The disruption in Higher Education in developing countries, therefore, may not come from Western For-profits, but their own low priced providers who are trying to offer alternatives to Higher Ed. Often these are low quality providers: In fact, in most cases, they are fairly low quality, which is indeed the hallmark of disruption. The potential disruption of Higher Ed is supposed to come from its fringe, from the likes of Notting Hill College (website), which offers a plethora of programmes at a very cheap cost across the gulf and middle east, which is really an Egyptian entity with an improbable English name [or, Eton University (website), its sister entity, a non-existent university, offering degrees no one will recognise]. Of course, all players with disruptive potential may not disrupt, for lack of vision or strategic sophistication. There are some who will give in to the easy charm of selling certification and will not have appetite for global conquest. But the others, like UTS Global (website), which does online skills certifications outside university programmes, may eventually go on to become more serious players once they have sorted out the quality of their programmes.
One can possibly argue that the disruption idea isn't applicable in education. This is because the degrees are often the markers of social privilege than any commensurable measurement of ability. Its social value makes it a luxury good of a sort, which may operate under slightly different norms than those which offer pure utilitarian outcomes. This is a subject to be debated, but from a pure business standpoint, higher education and degrees may be considered two different product categories, one of which may be less susceptible to disruption.
Christensen Institute's latest paper (See here) does not make any such distinction, indeed. But this may be a detail worth debating about, rather than slapping the label of 'disruption' on anything and everything.
Popular posts from this blog
A friend has recently forwarded me a quote from Lord Macaulay's speech in the British Parliament on 2nd February 1835. I reproduce the quote below: "I have traveled across the length and breadth of India and I have not seen one person who is a beggar, who is a thief. Such wealth I have seen in this country, such high moral values, people of such calibre, that I do not think we would ever conquer this country, unless we break the very backbone of this nation, which is her spiritual and cultural heritage, and, therefore, I propose that we replace her old and ancient education system, her culture, for if the Indians think that all that is foreign and English is good and greater than their own, they will lose their self-esteem, their native self-culture and they will become what we want them, a truly dominated nation." The email requested me to forward me to every indian I know. I was tempted, but there were two oddities about this quote. First, the language, which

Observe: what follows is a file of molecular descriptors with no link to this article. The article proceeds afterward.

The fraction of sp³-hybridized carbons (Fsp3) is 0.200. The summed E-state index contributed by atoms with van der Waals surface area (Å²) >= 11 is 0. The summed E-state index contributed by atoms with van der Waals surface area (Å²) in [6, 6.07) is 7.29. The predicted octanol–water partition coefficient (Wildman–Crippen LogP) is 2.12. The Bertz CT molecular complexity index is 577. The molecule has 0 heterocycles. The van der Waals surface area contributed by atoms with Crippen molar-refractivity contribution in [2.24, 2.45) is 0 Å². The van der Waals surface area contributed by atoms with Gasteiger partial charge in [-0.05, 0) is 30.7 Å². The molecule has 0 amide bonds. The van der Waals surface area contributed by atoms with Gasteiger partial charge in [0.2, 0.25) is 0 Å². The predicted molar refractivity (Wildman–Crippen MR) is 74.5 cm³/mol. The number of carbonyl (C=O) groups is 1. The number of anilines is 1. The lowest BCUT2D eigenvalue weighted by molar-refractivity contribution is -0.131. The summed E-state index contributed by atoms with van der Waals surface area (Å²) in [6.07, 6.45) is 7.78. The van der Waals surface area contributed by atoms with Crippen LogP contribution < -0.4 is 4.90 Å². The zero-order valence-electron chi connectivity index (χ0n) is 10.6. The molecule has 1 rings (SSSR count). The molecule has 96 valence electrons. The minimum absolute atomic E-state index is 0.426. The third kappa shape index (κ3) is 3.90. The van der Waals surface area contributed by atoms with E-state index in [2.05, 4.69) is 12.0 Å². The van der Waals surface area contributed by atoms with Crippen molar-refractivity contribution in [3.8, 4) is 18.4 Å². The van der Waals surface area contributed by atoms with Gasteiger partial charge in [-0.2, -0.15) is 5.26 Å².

Nations are ideas. We try to fashion them as territories. But how can a river, a mountain ridge or sometimes an imaginary line in the middle of a field can explain the wide division in the lives, thoughts and futures of the people who live on different sides? Nations are not the people too. Indeed, people build nations and become its body. But the soul of the nation is an idea: People come together on an idea to build a nation. While that's what a modern nation is - an idea - and that way exceptionalism is not an American exception, very few nations are as completely defined by an idea as Pakistan. There was hardly any political, geographic or military rationale of Pakistan other than the idea of an Islamic homeland in South Asia. [In that way, the ideological brother of Pakistan in the family of nations is Israel] This, abated by the short term political calculations of some backroom colonialists, created a modern state which must be solely sustained on that singular idea. Religi